As a parent, one of the greatest concerns was the effect of divorce on my kids. Children’s reactions to divorce by age can vary greatly. This is how my 8 and 11-year-old reacted to divorce. While only time will tell the long-term results of their parents getting a divorce, based on my kids’ immediate reactions, I am hopeful. Very hopeful.
How we told our kids about divorce was intentionally planned for low drama. However calm communication does not necessarily mean a low-key reaction. After all, I have an eight-year-old daughter with a flair for the dramatic.
Immediate Children’s Reactions to Divorce by Age: 8
My daughter started processing the divorce, asking questions, and sharing her thoughts and feelings right away.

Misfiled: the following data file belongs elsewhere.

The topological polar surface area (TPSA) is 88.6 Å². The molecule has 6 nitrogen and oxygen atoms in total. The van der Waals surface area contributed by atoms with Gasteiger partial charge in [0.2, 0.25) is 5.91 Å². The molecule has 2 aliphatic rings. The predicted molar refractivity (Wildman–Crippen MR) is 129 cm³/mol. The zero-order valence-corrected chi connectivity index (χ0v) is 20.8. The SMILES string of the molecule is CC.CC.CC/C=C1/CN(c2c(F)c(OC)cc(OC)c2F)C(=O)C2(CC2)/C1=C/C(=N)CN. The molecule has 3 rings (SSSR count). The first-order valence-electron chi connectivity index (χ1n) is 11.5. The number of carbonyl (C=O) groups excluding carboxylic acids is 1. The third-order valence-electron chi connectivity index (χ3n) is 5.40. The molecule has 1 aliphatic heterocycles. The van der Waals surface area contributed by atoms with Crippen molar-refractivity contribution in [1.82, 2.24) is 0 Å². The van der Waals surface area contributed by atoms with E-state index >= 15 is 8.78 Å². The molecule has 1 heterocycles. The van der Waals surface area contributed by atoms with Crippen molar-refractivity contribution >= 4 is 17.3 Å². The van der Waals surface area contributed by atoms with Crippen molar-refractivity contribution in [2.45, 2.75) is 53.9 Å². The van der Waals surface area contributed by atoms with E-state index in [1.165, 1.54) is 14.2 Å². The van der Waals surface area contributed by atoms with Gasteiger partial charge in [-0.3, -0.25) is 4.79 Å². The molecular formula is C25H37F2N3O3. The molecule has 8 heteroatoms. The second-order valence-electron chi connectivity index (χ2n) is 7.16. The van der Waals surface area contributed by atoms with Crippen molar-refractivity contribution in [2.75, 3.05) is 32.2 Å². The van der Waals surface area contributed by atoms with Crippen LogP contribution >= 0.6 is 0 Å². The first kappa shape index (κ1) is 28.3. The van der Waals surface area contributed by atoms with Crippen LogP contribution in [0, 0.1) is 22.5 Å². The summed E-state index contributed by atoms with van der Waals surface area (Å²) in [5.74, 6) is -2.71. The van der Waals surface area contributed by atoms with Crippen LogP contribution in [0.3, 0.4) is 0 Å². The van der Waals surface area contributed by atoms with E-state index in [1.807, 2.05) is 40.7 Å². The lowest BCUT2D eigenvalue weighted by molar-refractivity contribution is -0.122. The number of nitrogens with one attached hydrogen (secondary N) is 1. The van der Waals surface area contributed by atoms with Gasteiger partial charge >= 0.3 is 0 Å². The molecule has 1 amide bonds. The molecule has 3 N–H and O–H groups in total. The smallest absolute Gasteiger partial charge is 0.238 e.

She and her dad, Rainbow, sat on the couch immediately following our telling the kids. They discussed the divorce and how she felt about her dad being gay.
At the age of eight, she is already used to sharing her feelings. To help her cope with divorce, we sent both children to a therapist for a brief period. At one point she told the therapist “…it’s okay for your feelings to show on your face.”
This ability to share her heart was reflected when speaking to Rainbow. She told him,
“I still love my gay Daddy.”
Rainbow shared with me later that he was overwhelmed with emotion at those sweetly uttered words. They even took a selfie during their heart-to-heart chat.
Her amazing spirit and emotional insights were further demonstrated when she brought Rainbow her bath bomb fortune: Life doesn’t get better by chance. It gets better by change.
She seemed to grasp very quickly the idea of change being an opportunity to improve life. Her reaction to divorce was very positive from the beginning.